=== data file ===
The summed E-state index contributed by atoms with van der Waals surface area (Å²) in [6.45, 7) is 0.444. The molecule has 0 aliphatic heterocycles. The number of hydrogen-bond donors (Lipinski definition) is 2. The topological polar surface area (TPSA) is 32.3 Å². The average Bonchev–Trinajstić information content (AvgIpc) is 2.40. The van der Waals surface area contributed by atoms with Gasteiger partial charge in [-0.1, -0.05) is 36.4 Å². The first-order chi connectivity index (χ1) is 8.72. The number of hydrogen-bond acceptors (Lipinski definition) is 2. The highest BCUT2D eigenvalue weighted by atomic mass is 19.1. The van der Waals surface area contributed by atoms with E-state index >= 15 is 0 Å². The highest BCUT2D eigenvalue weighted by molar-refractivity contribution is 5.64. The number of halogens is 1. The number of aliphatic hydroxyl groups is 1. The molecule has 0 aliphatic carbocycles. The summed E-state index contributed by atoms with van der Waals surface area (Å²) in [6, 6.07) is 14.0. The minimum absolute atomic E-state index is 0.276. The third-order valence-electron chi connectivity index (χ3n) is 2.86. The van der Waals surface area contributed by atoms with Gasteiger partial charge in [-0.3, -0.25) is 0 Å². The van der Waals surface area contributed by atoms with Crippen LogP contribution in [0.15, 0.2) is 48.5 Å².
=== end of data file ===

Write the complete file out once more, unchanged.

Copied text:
The summed E-state index contributed by atoms with van der Waals surface area (Å²) in [6.45, 7) is 0.444. The molecule has 0 aliphatic heterocycles. The number of hydrogen-bond donors (Lipinski definition) is 2. The topological polar surface area (TPSA) is 32.3 Å². The average Bonchev–Trinajstić information content (AvgIpc) is 2.40. The van der Waals surface area contributed by atoms with Gasteiger partial charge in [-0.1, -0.05) is 36.4 Å². The first-order chi connectivity index (χ1) is 8.72. The number of hydrogen-bond acceptors (Lipinski definition) is 2. The highest BCUT2D eigenvalue weighted by atomic mass is 19.1. The van der Waals surface area contributed by atoms with E-state index >= 15 is 0 Å². The highest BCUT2D eigenvalue weighted by molar-refractivity contribution is 5.64. The number of halogens is 1. The number of aliphatic hydroxyl groups is 1. The molecule has 0 aliphatic carbocycles. The summed E-state index contributed by atoms with van der Waals surface area (Å²) in [6, 6.07) is 14.0. The minimum absolute atomic E-state index is 0.276. The third-order valence-electron chi connectivity index (χ3n) is 2.86. The van der Waals surface area contributed by atoms with Gasteiger partial charge in [-0.3, -0.25) is 0 Å². The van der Waals surface area contributed by atoms with Crippen LogP contribution in [0.15, 0.2) is 48.5 Å².